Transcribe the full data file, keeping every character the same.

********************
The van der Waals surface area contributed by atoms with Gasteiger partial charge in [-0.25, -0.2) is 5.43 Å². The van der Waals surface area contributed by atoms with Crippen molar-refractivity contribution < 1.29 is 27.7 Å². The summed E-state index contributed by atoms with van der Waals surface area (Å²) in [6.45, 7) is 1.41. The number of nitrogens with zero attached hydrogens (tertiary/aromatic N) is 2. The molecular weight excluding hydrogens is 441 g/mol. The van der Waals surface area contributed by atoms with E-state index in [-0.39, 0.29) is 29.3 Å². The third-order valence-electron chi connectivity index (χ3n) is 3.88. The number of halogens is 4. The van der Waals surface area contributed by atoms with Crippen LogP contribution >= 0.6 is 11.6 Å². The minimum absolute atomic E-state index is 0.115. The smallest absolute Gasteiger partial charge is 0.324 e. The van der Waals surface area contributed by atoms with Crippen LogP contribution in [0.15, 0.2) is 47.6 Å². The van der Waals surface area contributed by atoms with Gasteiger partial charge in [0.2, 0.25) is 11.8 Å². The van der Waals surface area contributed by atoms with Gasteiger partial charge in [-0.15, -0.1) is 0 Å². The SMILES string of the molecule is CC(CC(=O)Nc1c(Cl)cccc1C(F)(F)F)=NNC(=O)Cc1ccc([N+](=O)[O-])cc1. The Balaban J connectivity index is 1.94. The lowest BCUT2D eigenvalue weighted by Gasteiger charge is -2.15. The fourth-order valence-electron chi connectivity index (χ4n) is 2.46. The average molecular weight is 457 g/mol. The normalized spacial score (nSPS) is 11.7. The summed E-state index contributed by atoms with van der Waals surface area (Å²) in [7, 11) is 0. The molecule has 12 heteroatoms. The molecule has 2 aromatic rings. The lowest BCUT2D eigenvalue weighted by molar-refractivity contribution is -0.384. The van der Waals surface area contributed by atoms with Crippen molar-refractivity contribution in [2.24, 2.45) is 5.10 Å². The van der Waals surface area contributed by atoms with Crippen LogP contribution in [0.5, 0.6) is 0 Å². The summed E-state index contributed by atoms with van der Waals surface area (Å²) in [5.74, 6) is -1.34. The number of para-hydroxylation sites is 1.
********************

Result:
The van der Waals surface area contributed by atoms with Gasteiger partial charge in [-0.25, -0.2) is 5.43 Å². The van der Waals surface area contributed by atoms with Crippen molar-refractivity contribution < 1.29 is 27.7 Å². The summed E-state index contributed by atoms with van der Waals surface area (Å²) in [6.45, 7) is 1.41. The number of nitrogens with zero attached hydrogens (tertiary/aromatic N) is 2. The molecular weight excluding hydrogens is 441 g/mol. The van der Waals surface area contributed by atoms with E-state index in [-0.39, 0.29) is 29.3 Å². The third-order valence-electron chi connectivity index (χ3n) is 3.88. The number of halogens is 4. The van der Waals surface area contributed by atoms with Crippen LogP contribution >= 0.6 is 11.6 Å². The minimum absolute atomic E-state index is 0.115. The smallest absolute Gasteiger partial charge is 0.324 e. The van der Waals surface area contributed by atoms with Crippen LogP contribution in [0.15, 0.2) is 47.6 Å². The van der Waals surface area contributed by atoms with Gasteiger partial charge in [0.2, 0.25) is 11.8 Å². The van der Waals surface area contributed by atoms with Gasteiger partial charge in [-0.15, -0.1) is 0 Å². The SMILES string of the molecule is CC(CC(=O)Nc1c(Cl)cccc1C(F)(F)F)=NNC(=O)Cc1ccc([N+](=O)[O-])cc1. The Balaban J connectivity index is 1.94. The lowest BCUT2D eigenvalue weighted by Gasteiger charge is -2.15. The fourth-order valence-electron chi connectivity index (χ4n) is 2.46. The average molecular weight is 457 g/mol. The normalized spacial score (nSPS) is 11.7. The summed E-state index contributed by atoms with van der Waals surface area (Å²) in [7, 11) is 0. The molecule has 12 heteroatoms. The molecule has 2 aromatic rings. The lowest BCUT2D eigenvalue weighted by molar-refractivity contribution is -0.384. The van der Waals surface area contributed by atoms with Crippen molar-refractivity contribution in [2.24, 2.45) is 5.10 Å². The van der Waals surface area contributed by atoms with Crippen LogP contribution in [0.5, 0.6) is 0 Å². The summed E-state index contributed by atoms with van der Waals surface area (Å²) in [5.74, 6) is -1.34. The number of para-hydroxylation sites is 1.